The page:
Facilities & Ministry Question #1 - What sort of facilities does your ministry actually need?

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 In our last CT Blog, we began talking about the relationship between ministry and facilities.  More persons responded to that entry than any previous entry, suggesting that this is an issue with which many of us are struggling.  As promised, in this and subsequent entries, six questions will be shared that I hope will prove helpful for congregational leaders exploring the relationship between ministry and facilities in their own context. 

#1   What sort of facilities does our congregation actually need to fulfill the ministry to which Christ calls us?

My father was an architect that designed many church facilities during his career.  One of the things he taught me is the old design adage: form follows function.   In other words, buildings are designed as tools to serve particular functions.  So, one question congregational leaders need to grapple with is: given the ministry to which we discern Christ is calling us, what facilities do we really need?  Obviously, this assumes that leaders have clarity about the ministry in their community to which Christ calls them beyond ‘continuing-doing-what-we-have-been-doing-because-our-members-like-it-and-we-are-comfortable-doing-it’. 

This functional question is difficult for some persons to entertain.  It may even sound like someone speaking gibberish.   They have celebrated baptisms, confirmations, weddings, funerals, regular and special worship services in a sanctuary that has become over the years so intricately entwined in their family’s history and their own spiritual story that it is now for them a sacred space.  It is physically their spiritual home.  The sanctuary reminds them of Christ’s presence and of some of the most meaningful moments in their life.  To imagine a renovation to their cherished sanctuary or a change in how it is used or, especially, no longer to worship in it is like losing a part of who they are.  To ask what facilities are required for effective ministry is like . . . like asking, “What purpose do your grandchildren serve?”   It simply makes no sense to them.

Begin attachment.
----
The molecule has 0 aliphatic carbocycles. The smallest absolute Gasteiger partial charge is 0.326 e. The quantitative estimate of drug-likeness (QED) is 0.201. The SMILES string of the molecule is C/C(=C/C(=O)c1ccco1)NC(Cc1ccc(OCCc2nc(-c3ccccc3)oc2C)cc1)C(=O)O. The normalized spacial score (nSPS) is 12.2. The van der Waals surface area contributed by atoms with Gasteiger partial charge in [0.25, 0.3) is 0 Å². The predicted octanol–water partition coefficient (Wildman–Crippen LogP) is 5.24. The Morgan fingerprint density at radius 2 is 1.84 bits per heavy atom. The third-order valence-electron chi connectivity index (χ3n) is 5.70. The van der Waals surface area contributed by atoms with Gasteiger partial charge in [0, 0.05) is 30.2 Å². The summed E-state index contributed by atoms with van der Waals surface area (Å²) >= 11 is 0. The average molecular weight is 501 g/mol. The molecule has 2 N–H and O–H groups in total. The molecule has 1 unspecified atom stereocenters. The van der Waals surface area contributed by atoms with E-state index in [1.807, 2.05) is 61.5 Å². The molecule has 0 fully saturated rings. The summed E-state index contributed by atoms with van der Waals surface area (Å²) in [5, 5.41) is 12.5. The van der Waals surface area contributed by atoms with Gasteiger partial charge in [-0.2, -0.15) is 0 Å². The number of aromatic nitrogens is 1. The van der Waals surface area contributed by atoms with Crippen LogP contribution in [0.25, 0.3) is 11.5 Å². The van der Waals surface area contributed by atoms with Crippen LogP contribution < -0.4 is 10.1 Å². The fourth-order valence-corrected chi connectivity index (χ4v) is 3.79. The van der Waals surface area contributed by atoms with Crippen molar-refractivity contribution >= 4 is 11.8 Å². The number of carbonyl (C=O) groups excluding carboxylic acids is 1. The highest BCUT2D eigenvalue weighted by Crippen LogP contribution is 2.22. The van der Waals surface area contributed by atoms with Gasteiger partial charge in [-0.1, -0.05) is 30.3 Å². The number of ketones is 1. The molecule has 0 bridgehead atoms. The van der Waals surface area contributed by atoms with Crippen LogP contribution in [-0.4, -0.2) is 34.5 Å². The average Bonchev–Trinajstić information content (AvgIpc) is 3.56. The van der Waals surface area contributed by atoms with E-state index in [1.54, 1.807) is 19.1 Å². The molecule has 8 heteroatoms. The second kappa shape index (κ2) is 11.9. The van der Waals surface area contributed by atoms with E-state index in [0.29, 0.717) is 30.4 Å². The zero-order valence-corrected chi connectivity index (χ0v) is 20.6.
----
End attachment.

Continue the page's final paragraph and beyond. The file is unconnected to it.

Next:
Nevertheless, this is an essential question for responsible ministry leaders to ask.  (“This” being the question about facilities, not grandchildren!)  Especially as we remember that Christians built no dedicated church facilities during the first three centuries and that this was the most evangelistically expansive and spiritually fervent period in the history of Christ’s body.   So again, let’s ask: what sort of facilities does our congregation need effectively to fulfill the ministry to which God calls us? 

Facilities are tools for ministry -- very expensive and high maintenance tools.  And, as every handyman or woman knows, you need different tools for different jobs.  When you have the right tools, the job is easier.  When you don’t have the right tools, the job is more difficult – if not impossible.  Just try using a Phillip’s screwdriver when you need a standard screwdriver.